By Mark Ellis
A Danish scientist and his team hunting for a vaccine against malaria in pregnant women may have unexpectedly found a cure for cancer. The scientists behind the vaccine aim for tests on humans within four years.
Cancer and malaria researchers from the University of Copenhagen (UCPH) and the University of British Columbia (UBC) discovered that malaria proteins armed with a toxin can kill cancer, according to a report by UCPH.
Mads Daugaard from the University of British Columbia and malaria researcher Ali Salanti from UCPH revealed that the carbohydrate that the malaria parasite attaches itself to in the placenta in pregnant women is identical to a carbohydrate found in cancer cells.
In the laboratory, scientists added a toxin to the protein that the malaria parasite uses to adhere to the placenta. This combination of malaria protein and toxin seeks out the cancer cells, is absorbed, the toxin is released inside, and then the cancer cells die, according to the UCPH report.
Using cell cultures and mice with cancer, the researchers tested thousands of samples from brain tumors to leukemias and found the malaria protein is able to attack more than 90% of all types of tumors.
With non-Hodgkin’s lymphoma, the treated mice’s tumors were about a quarter the size of the tumors in the control group. With prostate cancer, the tumors disappeared in two of the six treated mice a month after receiving the first dose. With metastatic bone cancer, five out of six of the treated mice were alive after almost eight weeks, compared to none of the mice in a control group.
The discovery was described in a recent article in the renowned scientific journal Cancer Cell.
“For decades, scientists have been searching for similarities between the growth of a placenta and a tumor. The placenta is an organ, which within a few months grows from only few cells into an organ weighing approx. two pounds, and it provides the embryo with oxygen and nourishment in a relatively foreign environment. In a manner of speaking, tumors do much the same, they grow aggressively in a relatively foreign environment,” says Ali Salanti from the Department of Immunology and Microbiology at UCPH.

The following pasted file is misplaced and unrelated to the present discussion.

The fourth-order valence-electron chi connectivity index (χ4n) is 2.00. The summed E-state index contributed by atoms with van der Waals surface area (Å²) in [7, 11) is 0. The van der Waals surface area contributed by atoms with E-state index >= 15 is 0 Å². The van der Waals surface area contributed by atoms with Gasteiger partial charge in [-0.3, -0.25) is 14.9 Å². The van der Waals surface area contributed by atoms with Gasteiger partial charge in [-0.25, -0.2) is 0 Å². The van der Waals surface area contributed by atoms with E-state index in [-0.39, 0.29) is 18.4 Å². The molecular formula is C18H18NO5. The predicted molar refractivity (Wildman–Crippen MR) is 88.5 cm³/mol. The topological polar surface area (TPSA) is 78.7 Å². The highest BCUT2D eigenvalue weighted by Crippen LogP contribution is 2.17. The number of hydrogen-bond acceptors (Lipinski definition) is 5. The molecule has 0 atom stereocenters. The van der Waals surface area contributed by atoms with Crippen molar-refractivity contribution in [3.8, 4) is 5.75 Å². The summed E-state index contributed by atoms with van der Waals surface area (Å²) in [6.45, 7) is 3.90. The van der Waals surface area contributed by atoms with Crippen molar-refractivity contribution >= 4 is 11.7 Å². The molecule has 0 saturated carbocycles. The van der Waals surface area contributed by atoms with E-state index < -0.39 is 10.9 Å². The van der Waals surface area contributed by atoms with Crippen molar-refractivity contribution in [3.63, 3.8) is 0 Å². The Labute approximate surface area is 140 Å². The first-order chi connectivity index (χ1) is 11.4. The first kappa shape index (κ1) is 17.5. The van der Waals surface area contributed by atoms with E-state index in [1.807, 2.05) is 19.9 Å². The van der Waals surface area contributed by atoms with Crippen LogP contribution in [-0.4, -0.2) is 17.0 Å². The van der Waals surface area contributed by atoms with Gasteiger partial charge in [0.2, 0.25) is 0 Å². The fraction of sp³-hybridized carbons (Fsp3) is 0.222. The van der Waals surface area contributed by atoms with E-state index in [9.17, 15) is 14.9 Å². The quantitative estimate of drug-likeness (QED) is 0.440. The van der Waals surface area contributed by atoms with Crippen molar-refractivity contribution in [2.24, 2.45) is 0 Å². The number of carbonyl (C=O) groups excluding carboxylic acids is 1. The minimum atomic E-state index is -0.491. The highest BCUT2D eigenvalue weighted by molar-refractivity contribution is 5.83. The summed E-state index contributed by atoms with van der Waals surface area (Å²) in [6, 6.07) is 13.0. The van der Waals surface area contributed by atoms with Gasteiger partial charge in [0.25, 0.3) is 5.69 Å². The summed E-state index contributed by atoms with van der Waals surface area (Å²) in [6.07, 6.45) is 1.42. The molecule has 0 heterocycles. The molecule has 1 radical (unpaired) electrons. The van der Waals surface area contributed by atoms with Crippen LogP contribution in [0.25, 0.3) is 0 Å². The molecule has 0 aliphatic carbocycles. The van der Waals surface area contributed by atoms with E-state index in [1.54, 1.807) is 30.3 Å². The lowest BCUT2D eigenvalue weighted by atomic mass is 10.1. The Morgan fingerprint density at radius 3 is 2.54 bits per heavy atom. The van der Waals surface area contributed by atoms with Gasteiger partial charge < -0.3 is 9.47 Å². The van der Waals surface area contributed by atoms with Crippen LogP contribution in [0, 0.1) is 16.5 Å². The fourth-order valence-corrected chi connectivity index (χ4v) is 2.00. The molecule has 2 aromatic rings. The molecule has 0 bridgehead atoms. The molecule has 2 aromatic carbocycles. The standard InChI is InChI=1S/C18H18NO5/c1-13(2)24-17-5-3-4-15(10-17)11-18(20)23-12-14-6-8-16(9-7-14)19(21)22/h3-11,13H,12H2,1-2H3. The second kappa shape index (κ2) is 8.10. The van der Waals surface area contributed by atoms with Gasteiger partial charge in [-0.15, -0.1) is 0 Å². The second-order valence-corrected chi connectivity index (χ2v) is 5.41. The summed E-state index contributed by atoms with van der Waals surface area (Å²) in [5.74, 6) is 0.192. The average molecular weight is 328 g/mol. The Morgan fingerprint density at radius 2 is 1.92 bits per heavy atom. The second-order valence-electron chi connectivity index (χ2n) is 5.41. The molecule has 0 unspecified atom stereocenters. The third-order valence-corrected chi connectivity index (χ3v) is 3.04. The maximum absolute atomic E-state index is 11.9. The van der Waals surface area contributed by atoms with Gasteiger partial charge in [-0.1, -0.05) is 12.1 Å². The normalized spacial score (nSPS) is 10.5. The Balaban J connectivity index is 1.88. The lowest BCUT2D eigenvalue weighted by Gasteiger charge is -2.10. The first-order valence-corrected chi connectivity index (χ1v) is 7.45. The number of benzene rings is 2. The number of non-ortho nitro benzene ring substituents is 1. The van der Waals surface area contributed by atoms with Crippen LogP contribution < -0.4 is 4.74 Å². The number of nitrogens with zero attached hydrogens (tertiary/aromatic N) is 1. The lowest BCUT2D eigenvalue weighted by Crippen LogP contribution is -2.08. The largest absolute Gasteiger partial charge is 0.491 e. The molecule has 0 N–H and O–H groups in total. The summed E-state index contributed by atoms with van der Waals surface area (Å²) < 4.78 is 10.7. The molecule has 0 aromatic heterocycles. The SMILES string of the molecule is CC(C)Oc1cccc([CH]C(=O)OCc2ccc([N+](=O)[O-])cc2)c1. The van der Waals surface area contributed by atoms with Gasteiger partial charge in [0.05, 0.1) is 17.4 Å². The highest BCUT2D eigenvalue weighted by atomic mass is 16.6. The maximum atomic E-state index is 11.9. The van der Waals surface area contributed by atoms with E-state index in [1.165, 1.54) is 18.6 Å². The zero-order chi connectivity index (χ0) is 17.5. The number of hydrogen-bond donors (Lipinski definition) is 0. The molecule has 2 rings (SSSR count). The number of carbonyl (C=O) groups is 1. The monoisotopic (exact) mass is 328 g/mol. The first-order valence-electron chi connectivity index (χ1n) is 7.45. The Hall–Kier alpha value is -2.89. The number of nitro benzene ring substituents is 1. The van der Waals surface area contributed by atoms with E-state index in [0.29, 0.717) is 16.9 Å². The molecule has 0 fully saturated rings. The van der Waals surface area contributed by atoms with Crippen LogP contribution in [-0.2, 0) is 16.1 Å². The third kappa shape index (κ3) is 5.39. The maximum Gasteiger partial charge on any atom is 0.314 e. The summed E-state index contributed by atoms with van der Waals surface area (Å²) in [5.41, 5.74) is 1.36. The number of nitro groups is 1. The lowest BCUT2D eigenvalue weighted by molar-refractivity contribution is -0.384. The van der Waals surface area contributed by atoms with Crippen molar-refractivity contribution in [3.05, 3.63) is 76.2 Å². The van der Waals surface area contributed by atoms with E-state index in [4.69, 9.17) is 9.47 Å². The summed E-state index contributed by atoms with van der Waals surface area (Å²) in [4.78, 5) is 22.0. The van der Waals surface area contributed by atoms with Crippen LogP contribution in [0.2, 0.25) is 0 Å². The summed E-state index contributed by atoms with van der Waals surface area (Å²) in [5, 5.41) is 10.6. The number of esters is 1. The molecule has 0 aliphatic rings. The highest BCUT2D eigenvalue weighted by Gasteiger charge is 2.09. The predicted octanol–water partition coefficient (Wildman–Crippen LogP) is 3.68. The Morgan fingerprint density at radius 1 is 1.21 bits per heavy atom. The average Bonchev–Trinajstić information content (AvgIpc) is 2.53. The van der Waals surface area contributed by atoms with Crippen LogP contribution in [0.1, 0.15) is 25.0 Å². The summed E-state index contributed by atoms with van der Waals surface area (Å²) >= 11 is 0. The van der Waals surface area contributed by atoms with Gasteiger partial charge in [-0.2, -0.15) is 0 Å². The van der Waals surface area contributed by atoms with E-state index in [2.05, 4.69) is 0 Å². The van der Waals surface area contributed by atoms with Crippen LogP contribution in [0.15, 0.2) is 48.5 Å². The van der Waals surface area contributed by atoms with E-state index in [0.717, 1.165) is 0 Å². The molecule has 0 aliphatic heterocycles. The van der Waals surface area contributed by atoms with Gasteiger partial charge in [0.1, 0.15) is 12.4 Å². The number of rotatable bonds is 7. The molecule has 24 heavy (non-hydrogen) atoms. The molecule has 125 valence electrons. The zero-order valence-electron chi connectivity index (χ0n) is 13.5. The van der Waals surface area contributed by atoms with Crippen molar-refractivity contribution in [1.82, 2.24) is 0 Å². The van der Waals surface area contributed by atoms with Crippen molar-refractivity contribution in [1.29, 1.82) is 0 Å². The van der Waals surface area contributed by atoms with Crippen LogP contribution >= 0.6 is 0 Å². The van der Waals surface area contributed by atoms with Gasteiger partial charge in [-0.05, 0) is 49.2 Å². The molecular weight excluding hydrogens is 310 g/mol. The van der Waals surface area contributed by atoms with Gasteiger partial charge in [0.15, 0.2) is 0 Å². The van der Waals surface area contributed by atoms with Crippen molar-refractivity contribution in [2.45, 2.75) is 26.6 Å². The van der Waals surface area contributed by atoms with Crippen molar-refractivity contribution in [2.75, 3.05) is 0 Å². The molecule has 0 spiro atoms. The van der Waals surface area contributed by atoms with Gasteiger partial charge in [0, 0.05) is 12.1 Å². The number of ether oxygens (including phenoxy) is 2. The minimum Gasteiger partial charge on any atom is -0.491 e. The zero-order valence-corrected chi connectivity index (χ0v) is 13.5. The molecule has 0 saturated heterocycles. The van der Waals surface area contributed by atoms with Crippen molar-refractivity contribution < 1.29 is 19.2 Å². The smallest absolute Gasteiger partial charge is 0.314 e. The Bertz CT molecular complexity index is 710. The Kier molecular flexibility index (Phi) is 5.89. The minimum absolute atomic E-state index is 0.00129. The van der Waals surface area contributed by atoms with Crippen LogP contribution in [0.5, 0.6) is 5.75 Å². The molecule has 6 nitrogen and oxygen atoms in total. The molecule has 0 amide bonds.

Ali Salanti’s team is currently testing a vaccine against malaria on humans, and it was in connection with the development of this drug that he discovered that the carbohydrate in the placenta was also present in cancer tumors.
Ali Salanti immediately contacted his former fellow student and now cancer researcher, Mads Daugaard, who is
head of the Laboratory of Molecular Pathology at the Vancouver Prostate Center at UBC in Canada. In collaboration, the two groups have generated results, which they hope will provide the basis for a drug against cancer.
“We examined the carbohydrate’s function. In the placenta, it helps ensure fast growth. Our experiments showed that it was the same in cancer tumors. We combined the malaria parasite with cancer cells and the parasite reacted to the cancer cells as if they were a placenta and attached itself,” Ali Salanti explains.
Destroys cancer cells
“We have separated the malaria protein, which attaches itself to the carbohydrate and then added a toxin. By conducting tests on mice, we have been able to show that the combination of protein and toxin kill the cancer cells,” Mads Daugaard explains.
“It appears that the malaria protein attaches itself to the tumor without any significant attachment to other tissue. And the mice that were given doses of protein and toxin showed far higher survival rates than the untreated mice. We have seen that three doses can arrest growth in a tumor and even make it shrink,” PhD student Thomas Mandel Clausen elaborates. He has been part of the research project for the last two years.
It would appear that the only snag is the fact that the treatment would not be available for pregnant women.
“Expressed in popular terms, the toxin will believe that the placenta is a tumor and kill it, in exactly the same way it will believe that a tumor is a placenta,” Ali Salanti states.
In collaboration with the scientists behind the discovery, the University of Copenhagen has created the biotech company, VAR2pharmaceuticals, which will drive the clinical development forward. The research teams working with Ali Salanti and Mads Daugaard are now working purposefully towards being able to conduct tests on humans.
“The earliest possible test scenario is in four years time. The biggest questions are whether it’ll work in the human body, and if the human body can tolerate the doses needed without developing side effects. But we’re optimistic because the protein appears to only attach itself to a carbohydrate that is only found in the placenta and in cancer tumors in humans,” Ali Salanti concludes.